Tuesday, August 12, 2008
I think that one was the third full-pager (I'll post the first four strips I did as one update later on. Didn't seem as notable to update for two strips yet) I did for the paper. As you can see the format changed to slightly fatter than A4 size. These were incidentally drawn at print-size. A lot of comic artists prefer to draw at double (or more) size than the one they end up printing in order to get a tighter, more detailed page. I tend to do this as well for personal projects but for the paper, which printed in a pretty huge size as far as comics go (30 x 36 cm) it would have been very ineffective time-wise to work at 60 x 72. First of all, who has the time to draw practically a painting every time they want to do a comic page and second, given how I put so many panels in a single page, working at actual size insured that the comic was always readable.
This story is a pretty straightforward reversal, but it's the things that happen prior to it that were of interest to me. Basically the exploration of the introvert who for some reason has found success in a specific field. That sort of personality type fascinates me and I write variations of them regularly. In some ways all these teenage angst super-powered tight-wearing people the Americans do also fulfill this archetype and it is there when they used to capture my attention. Spider-man I guess, is the poster boy for this, especially the Ditko original crazy-fingers everybody-hates-me Parker, not the more soap-opera softer one that followed.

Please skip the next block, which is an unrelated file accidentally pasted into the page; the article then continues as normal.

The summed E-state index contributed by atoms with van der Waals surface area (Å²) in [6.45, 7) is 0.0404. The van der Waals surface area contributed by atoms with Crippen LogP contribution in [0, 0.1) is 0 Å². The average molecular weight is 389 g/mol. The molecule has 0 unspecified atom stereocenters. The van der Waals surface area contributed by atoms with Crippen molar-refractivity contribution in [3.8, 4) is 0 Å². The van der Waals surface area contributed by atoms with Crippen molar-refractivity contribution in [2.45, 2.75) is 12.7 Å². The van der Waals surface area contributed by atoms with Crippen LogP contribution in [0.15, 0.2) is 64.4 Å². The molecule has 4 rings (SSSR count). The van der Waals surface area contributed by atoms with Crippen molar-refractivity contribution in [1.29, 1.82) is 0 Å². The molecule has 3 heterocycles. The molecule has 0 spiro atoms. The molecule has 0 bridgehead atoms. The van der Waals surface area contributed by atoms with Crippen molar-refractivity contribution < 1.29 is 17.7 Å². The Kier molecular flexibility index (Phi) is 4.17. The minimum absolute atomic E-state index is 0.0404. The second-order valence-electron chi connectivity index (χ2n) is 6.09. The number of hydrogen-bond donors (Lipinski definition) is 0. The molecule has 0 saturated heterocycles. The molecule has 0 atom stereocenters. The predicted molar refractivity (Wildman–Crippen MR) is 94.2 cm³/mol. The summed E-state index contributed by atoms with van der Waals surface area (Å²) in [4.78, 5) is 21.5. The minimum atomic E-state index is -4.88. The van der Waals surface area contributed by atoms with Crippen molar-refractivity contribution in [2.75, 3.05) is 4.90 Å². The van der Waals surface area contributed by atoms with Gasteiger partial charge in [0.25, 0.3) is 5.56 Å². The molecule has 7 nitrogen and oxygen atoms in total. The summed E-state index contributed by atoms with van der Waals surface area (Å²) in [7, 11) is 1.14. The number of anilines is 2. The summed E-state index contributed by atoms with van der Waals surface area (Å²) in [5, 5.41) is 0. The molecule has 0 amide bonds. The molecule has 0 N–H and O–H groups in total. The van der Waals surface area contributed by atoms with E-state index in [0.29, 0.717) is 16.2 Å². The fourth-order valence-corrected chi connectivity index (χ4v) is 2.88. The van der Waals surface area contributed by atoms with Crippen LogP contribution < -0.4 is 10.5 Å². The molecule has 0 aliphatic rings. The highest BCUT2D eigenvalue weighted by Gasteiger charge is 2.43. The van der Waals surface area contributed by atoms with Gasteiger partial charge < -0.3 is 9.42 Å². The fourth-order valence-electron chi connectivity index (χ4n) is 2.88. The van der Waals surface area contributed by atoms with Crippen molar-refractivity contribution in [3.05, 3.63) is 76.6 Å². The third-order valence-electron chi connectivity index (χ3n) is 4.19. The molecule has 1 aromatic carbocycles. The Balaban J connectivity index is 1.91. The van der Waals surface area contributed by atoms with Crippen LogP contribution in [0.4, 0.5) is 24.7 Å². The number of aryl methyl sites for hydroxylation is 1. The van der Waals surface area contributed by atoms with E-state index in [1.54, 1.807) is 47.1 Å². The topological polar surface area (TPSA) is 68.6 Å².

Speaking of American superhero comics, the look of this character is a homage to Major Bummer, a comic that ran in the late 90's, written by John Arcudi and penciled by Doug Mahnke, both amazing at their craft. It's a brilliant series of reversals on the superhero stereotype and I urge you to read it if you ever get the chance. The character in question that is similar to Miltos is this one:
If you squint a bit you'll see Miltos wearing a 'Major Bummer' button also. I'd like to stress this is not so much a pop culture reference in spirit as it is a heart reference. I simply loved the comic and did that sort of private homage that I didn't think anyone really caught nor were they meant to, neither did any aspect of the plot rest upon them getting it. More about my hate for pop-culture ridden self-referentiality in future posts. I am sure I won't be able to contain it forever.
Artistically strangely I find this one mostly solid even 3 years after. Only the Mars landscape panel is complete bullshit. What the hell, past Helm, couldn't be arsed to look up photographic references for Mars? Did we send the rovers up there for nothing? Oh well, the rest is alright. I have a fondness of the teary Miltos panel in terms of rendering. It's fun when you get the chance to render cartoon characters as if they have actual volume that occupies 3d space. Slightly unreal also, but if it emphasizes the human qualities of the character, so be it.
The Russian chess-master replying 'your mothers' in broken Russian (I didn't know any actual Russian people to have it cross-checked) is a fortunate pun on 'Mate - mat'. In Russian 'mat' it turns out, is 'mother'. It's great when Babelfish helps you write a comic, you know?
On a final note for this update, a big thank you for the people that left comments in the early entries, I appreciate the support. I'd do the whole pack of the comics with zero comments I think if I had to since they're already drawn and an archive of these should be somewhere on the internet lest I forget they (I) ever existed, but it's wonderful to see friends and strangers come over and give me a welcome. Also Johnny, who isn't doing this 3 years ago but right now, for no money, probably appreciates it too.